How ICOs work
The process of an ICO involves the buyer sending existing crypto-currency (often Bitcoin or Ether) to a specified address during a time period determined by the token creator. The token creator also specifies an exchange rate, which may be a formula dependent on factors such as time and total contribution. At the end of the ICO period, the token creator delivers the newly created tokens to the buyer.
In the case of any ICO pre-sale, tokens are sold with the expectation that they can be exchanged for the services provided by the network. As was the case with the Ethereum ICO, there is no ability to exchange ownership if the coins themselves are implemented on a newly created blockchain. In that case, the buyer essentially receives an IOU which may only be redeemed or exchanged in future when the services launch. However, it has become more common for tokens to themselves be implemented on an existing blockchain layer.
The ICO sale itself — at least up until now — has usually been handled in an ad hoc manner, but one that follows a predictable sequence. Usually the project or company will create a website and issue one or more technical white papers describing the project. The company will also describe the total number of tokens and the schedule on which they will be created. Then, the company describes how the proceeds from the token sale are to be distributed to founders, developers, and other participants within the ecosystem they endeavor to create.
The organization holding the ICO decides what the time period will be, when it will take place, and how many tokens will be sold (The ICO usually ends when either limit is reached). Many ICOs (e.g., Civic) put a cap on the amount raised and/or the number of tokens created, while others (e.g., Tezos) allow the market to determine these parameters. They also decide on the exchange rate formula for the newly created token. When, for example, an ICO is conducted using Ethereum, the project developers create a smart contract and publish its address. That contract is designed to accept Ether within the specified limits and to issue tokens at the specified exchange rate. One side effect of operating on a blockchain is that large investors may offer to pay miners larger transaction fees in order to ensure that their transaction is included earlier in the blockchain – almost guaranteeing them a place in line. The ICO holder may sometimes be able to take steps to minimize this if they so choose. If the ICO is popular, it can cause temporary congestion on the blockchain as a large number of investors compete to be included in blocks. Note that another side effect of using a public blockchain, is that there is a visible record of all sales.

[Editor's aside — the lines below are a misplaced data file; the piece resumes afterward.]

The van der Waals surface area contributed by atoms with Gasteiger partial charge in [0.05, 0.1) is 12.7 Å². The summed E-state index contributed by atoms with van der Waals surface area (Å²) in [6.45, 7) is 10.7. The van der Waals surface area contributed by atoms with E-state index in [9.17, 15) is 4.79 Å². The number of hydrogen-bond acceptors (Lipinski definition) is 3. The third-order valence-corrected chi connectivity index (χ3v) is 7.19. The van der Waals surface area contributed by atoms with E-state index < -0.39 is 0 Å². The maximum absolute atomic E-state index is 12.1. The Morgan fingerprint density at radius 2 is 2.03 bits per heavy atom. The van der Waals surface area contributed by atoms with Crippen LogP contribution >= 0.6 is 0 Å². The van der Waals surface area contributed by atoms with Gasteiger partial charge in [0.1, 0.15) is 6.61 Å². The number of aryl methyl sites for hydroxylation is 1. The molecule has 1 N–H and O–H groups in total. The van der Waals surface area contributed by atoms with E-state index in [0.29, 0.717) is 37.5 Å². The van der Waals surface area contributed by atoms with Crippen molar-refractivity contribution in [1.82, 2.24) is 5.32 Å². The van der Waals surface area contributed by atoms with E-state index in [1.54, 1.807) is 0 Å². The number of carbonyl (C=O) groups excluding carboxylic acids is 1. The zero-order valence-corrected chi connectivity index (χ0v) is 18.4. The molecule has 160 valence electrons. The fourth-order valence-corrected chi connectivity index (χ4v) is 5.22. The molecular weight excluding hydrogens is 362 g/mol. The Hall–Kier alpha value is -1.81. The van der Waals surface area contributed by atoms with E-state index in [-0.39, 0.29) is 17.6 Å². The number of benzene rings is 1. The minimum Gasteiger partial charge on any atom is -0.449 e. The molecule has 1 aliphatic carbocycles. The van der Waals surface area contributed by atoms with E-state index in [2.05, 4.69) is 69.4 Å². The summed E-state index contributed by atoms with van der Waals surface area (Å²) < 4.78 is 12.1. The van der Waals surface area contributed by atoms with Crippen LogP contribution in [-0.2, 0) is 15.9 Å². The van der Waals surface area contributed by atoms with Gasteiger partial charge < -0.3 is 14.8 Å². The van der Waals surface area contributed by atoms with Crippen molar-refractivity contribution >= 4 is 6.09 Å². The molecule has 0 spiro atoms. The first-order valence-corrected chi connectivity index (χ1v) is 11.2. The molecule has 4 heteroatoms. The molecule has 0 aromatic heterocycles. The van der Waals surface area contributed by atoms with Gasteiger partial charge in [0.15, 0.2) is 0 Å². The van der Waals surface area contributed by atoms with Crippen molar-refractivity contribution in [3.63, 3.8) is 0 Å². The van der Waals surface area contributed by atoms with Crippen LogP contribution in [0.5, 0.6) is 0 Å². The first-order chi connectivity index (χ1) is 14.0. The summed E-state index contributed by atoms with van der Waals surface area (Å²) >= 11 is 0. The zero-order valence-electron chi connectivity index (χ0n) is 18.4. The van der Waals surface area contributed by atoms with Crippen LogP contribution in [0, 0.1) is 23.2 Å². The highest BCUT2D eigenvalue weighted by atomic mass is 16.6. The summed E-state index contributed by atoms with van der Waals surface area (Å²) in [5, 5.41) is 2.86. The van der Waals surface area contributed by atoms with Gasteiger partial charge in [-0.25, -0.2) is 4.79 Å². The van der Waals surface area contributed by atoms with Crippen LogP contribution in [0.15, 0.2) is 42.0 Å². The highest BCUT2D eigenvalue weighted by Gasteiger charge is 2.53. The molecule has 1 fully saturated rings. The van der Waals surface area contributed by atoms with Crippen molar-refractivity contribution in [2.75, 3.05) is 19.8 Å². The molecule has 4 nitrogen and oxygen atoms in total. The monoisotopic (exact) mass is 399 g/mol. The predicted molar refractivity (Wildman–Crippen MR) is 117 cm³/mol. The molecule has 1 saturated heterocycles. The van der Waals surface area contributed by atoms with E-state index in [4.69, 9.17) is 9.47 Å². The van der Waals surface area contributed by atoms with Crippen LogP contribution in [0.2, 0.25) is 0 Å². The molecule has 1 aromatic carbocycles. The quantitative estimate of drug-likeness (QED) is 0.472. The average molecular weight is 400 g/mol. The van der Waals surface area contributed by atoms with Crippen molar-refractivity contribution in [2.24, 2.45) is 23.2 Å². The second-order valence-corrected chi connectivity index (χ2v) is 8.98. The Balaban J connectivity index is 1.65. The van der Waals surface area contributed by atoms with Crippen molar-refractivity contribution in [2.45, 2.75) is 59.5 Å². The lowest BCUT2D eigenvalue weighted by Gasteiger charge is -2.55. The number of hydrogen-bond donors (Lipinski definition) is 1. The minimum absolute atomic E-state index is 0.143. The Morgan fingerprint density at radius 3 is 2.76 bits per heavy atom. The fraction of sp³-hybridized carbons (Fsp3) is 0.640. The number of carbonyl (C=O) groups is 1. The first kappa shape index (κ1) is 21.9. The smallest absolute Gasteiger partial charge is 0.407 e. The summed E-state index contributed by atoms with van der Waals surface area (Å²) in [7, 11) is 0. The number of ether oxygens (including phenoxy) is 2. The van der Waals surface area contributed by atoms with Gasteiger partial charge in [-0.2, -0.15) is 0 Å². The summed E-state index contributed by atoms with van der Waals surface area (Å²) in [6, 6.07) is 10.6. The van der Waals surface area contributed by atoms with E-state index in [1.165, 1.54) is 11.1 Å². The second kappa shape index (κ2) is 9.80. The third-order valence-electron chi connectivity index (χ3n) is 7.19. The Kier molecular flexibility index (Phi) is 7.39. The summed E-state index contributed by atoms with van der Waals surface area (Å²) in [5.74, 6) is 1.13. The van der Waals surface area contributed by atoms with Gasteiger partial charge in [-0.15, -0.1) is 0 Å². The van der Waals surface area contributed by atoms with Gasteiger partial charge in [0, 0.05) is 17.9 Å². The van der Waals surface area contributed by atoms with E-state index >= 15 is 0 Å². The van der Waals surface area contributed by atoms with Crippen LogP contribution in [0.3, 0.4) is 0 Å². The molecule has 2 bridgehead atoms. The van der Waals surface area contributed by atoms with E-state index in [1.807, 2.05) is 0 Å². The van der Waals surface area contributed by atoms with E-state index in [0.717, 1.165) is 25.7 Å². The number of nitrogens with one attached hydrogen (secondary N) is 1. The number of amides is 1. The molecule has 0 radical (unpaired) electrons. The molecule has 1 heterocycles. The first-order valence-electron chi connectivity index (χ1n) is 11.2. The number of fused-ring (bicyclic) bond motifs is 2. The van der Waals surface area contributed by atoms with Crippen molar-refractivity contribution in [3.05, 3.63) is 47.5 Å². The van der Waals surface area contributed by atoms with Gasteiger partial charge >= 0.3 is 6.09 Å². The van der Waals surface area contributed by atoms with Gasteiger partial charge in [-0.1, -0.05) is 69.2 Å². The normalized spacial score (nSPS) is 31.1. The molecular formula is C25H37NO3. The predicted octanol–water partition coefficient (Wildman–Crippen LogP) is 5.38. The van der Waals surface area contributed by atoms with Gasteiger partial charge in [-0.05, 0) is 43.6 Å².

There is no universal ICO paradigm, as they do not usually represent equity and are not currently regulated, but there are some common patterns that can be observed. First, it is common for the organization that issues the ICO to discount the tokens as compared to their estimate of the price when the system is fully functional. Thus, the early buyers have some expectation that the price will rise if the project succeeds. While any tokens held by the project become assets on the books, they likely will not recognize any liability for the tokens that are sold.